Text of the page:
Epistemic Freedom in Africa is about the struggle for African people to think, theorize, interpret the world and write from where they are located, unencumbered by Eurocentrism. The imperial denial of common humanity to some human beings meant that in turn their knowledges and experiences lost their value, their epistemic virtue. Now, in the twenty-first century, descendants of enslaved, displaced, colonized, and racialized peoples have entered academies across the world, proclaiming loudly that they are human beings, their lives matter and they were born into valid and legitimate knowledge systems that are capable of helping humanity to transcend the current epistemic and systemic crises. Together, they are engaging in diverse struggles for cognitive justice, fighting against the epistemic line which haunts the twenty-first century.
The renowned historian and decolonial theorist Sabelo J. Ndlovu-Gatsheni offers a penetrating and well-argued case for centering Africa as a legitimate historical unit of analysis and epistemic site from which to interpret the world, whilst simultaneously making an equally strong argument for globalizing knowledge from Africa so as to attain ecologies of knowledges. This is a dual process of both deprovincializing Africa, and in turn provincializing Europe. The book highlights how the mental universe of Africa was invaded and colonized, the long-standing struggles for 'an African university', and the trajectories of contemporary decolonial movements such as Rhodes Must Fall and Fees Must Fall in South Africa. This landmark work underscores the fact that only once the problem of epistemic freedom has been addressed can Africa achieve political, cultural, economic and other freedoms.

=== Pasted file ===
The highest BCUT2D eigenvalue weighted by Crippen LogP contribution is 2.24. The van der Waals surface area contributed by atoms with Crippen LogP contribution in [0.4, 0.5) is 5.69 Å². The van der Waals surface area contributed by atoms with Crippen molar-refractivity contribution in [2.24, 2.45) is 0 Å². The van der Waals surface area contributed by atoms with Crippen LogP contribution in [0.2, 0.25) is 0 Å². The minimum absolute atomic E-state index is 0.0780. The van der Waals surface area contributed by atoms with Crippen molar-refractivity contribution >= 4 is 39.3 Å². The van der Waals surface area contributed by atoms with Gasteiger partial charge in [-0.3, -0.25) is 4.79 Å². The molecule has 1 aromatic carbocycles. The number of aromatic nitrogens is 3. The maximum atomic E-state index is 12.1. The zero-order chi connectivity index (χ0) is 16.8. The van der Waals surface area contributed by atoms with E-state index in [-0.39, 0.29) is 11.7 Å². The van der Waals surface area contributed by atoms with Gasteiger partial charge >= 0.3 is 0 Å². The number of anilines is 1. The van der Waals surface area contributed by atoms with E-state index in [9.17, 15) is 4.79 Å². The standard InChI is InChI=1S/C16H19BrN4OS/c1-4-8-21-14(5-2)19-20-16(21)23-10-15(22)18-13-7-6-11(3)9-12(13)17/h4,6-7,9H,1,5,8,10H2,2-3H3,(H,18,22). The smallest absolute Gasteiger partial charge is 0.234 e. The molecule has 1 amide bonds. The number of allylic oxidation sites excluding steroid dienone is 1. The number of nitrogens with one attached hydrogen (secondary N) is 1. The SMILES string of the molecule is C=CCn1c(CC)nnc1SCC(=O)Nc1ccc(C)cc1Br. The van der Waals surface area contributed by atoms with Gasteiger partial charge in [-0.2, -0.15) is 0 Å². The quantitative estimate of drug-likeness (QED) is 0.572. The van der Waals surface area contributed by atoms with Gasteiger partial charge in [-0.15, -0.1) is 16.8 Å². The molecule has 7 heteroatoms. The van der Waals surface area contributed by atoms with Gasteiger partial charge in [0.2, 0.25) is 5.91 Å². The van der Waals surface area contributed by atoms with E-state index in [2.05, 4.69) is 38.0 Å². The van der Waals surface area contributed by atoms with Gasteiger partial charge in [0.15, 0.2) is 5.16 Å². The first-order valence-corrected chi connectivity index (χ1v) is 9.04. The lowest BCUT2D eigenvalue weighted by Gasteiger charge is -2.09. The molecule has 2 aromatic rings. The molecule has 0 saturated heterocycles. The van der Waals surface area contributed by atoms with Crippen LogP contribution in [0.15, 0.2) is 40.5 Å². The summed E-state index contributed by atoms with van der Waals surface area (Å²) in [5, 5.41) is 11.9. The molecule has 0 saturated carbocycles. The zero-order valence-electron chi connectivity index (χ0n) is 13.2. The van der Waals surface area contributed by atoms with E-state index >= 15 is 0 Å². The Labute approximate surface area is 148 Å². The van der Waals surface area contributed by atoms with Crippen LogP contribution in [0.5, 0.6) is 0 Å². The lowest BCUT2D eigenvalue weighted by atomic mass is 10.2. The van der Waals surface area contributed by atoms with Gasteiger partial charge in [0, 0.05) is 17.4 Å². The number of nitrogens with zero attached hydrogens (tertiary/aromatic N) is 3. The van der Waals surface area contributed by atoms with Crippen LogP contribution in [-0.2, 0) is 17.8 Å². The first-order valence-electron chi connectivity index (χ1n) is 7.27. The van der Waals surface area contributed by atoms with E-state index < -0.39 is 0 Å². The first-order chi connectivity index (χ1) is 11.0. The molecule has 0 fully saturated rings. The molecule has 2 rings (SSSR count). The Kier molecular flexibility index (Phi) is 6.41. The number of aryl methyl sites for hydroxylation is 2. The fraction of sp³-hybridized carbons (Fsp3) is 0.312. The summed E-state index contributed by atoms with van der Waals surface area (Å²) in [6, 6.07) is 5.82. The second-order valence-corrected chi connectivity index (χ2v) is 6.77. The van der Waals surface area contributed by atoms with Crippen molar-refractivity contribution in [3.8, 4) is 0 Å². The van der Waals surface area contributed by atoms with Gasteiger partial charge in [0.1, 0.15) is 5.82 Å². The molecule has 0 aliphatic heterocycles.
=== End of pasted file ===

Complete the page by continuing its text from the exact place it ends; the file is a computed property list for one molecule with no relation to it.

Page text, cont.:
This groundbreaking new book is accessible to students and scholars across Education, History, Philosophy, Ethics, African Studies, Development Studies, Politics, International Relations, Sociology, Postcolonial Studies and the emerging field of Decolonial Studies.